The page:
FDA delays another deeming deadline; what’s going on?

Now the first two major deeming requirements have been postponed

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FDA

The FDA Center for Tobacco Products announced that it is postponing the due date for submission of ingredient listings for newly deemed tobacco products. The dates have been moved back six months.

The new due dates are as follows:

  • August 8, 2017 for manufacturers with sales of more than $5 million or 150 or more employees. (The previous due date was Feb. 8, 2017.)
  • Feb. 8, 2018 for small-scale manufacturers (The previous due date was August 8, 2017.)

The announcement followed December’s postponement of the deadline for registration for “tobacco products” manufacturers and submission of product listings. That change was widely attributed to an overload of the FDA’s FURLS (FDA Unified Registration and Listing System) online system.

As of now, the slow-motion ban is still on schedule.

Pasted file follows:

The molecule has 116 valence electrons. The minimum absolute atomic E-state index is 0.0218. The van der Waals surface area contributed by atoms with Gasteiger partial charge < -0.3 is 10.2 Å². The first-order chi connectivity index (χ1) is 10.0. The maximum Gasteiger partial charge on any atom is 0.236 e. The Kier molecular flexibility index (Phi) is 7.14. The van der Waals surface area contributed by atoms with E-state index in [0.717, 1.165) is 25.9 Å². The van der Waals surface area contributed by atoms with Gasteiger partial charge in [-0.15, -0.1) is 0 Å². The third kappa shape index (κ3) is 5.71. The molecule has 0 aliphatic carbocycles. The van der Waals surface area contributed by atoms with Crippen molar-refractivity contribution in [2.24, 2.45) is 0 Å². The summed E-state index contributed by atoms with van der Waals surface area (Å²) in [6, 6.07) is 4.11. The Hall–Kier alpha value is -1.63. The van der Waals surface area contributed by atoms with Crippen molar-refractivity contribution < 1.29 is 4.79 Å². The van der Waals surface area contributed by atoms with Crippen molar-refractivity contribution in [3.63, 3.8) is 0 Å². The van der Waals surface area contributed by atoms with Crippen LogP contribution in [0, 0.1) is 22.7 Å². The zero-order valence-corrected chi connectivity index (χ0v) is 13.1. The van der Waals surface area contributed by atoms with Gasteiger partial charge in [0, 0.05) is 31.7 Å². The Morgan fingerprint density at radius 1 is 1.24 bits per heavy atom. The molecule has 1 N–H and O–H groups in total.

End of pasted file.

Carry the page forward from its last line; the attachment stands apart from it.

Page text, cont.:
It’s uncertain what prompted the second delay, since the ingredient listing is submitted to a different online system that is supposed to be more robust. The registration and product listings, and the ingredient listings, had been the first two important deadline dates in the deeming timeline.

Again, this gives manufacturers a brief reprieve to make certain they’re doing the most thorough job possible in preparing their submissions. Although advocates are working to find legislative solutions, and there is still the possibility of a court victory, manufacturers of deemed products should proceed with the assumption that the law will stand. As of now, the slow-motion ban is still on schedule.

Jim McDonald
I spend most of my time studying the regulatory, legislative and scientific challenges to vaping, advocating for our right to exist, and talking with others who do the same. Consider me a source for information, and feel free to agree or disagree with anything I say. I love good coffee and sweet Michigan cherries. My childhood hero was Gordie Howe.
  • Larry

    Betting that all those new regs will be dropped after Jan 20.

    • Jim McDonald

      If you mean the deeming rule, it can’t be dropped. It’s in place now. It can only be removed by Congress or the courts.

  • Kevin

    Jim, can you provide the FDA link where this is published?